Single-family home prices in the Santa Clarita Valley stayed where they’ve been the last couple of years in January, while the median condominium price was higher than it’s been in a year and a half, according to data Thursday from the Southland Regional Association of Realtors.
The SCV’s typical detached home sold for $360,000 in January – down from December’s strangely high figure of $403,500 but on par with the year-ago level. Factoring in December, the average sale price for all of 2012 was $367,467. Not since January 2010 was the January figure higher than it was in 2013.
Meanwhile, condo prices averaged out at $206,700 – the best January since 2010 and the highest median price for any month since July 2011’s $217,500.
Realtor group leaders pointed to the fact that more single-family homes (149) closed escrow than in any January since 2009, although completed condo sales slumped to just 59 for the month.
“While not as dramatic as December, January home sales produced the best total for the month in six years,” said Bob Khalsa, president of SRAR’s Santa Clarita Valley Division.
“The lack of inventory is the major factor slowing the ongoing market recovery, a reality that may push prices higher and faster than a more balanced process,” SRAR said in a statement. There were 65.6 percent fewer active listings as of Jan. 31 (325) compared to January 2012, although the 2013 figure was up slightly from the record-low December 2012, when there were just 320 active listings.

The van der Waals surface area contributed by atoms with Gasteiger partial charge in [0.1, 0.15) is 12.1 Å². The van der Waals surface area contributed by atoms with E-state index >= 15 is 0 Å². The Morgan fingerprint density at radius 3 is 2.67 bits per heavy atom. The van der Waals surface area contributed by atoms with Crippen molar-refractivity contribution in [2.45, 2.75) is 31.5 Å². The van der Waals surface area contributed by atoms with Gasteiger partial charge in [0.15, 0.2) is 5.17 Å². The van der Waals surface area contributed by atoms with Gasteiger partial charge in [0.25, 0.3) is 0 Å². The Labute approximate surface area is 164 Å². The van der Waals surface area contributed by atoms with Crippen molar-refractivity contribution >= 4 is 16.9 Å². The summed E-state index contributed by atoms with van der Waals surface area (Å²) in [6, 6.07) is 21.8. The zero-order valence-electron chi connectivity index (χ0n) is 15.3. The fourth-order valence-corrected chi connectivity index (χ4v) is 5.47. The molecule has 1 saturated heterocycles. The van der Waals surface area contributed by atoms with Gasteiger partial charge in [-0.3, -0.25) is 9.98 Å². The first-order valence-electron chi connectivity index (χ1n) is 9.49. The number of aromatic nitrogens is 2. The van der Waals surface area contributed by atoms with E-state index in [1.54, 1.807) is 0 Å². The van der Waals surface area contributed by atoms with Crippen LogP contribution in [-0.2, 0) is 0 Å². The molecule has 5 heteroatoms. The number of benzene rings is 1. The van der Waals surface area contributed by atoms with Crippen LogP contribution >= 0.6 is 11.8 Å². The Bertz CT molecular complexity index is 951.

Sellers have been wary and haven’t generally been putting their properties on the market if they can help it – although that is changing, SRAR officials say.
“More and more properties are selling the traditional way,” said Jim Link, SRAR’s chief executive.
Of the properties that closed escrow in January, 47.3 percent were traditional sales, 35.7 percent were short sales (where the bank agrees to a selling price that’s below the amount owed on the loan), and 16.4 percent were REOs (foreclosure sales).
“More and more properties are selling the traditional way,” Link said. “As that number increases, short sales and REOs will fall. That’s when you’ll see the market improve even more.”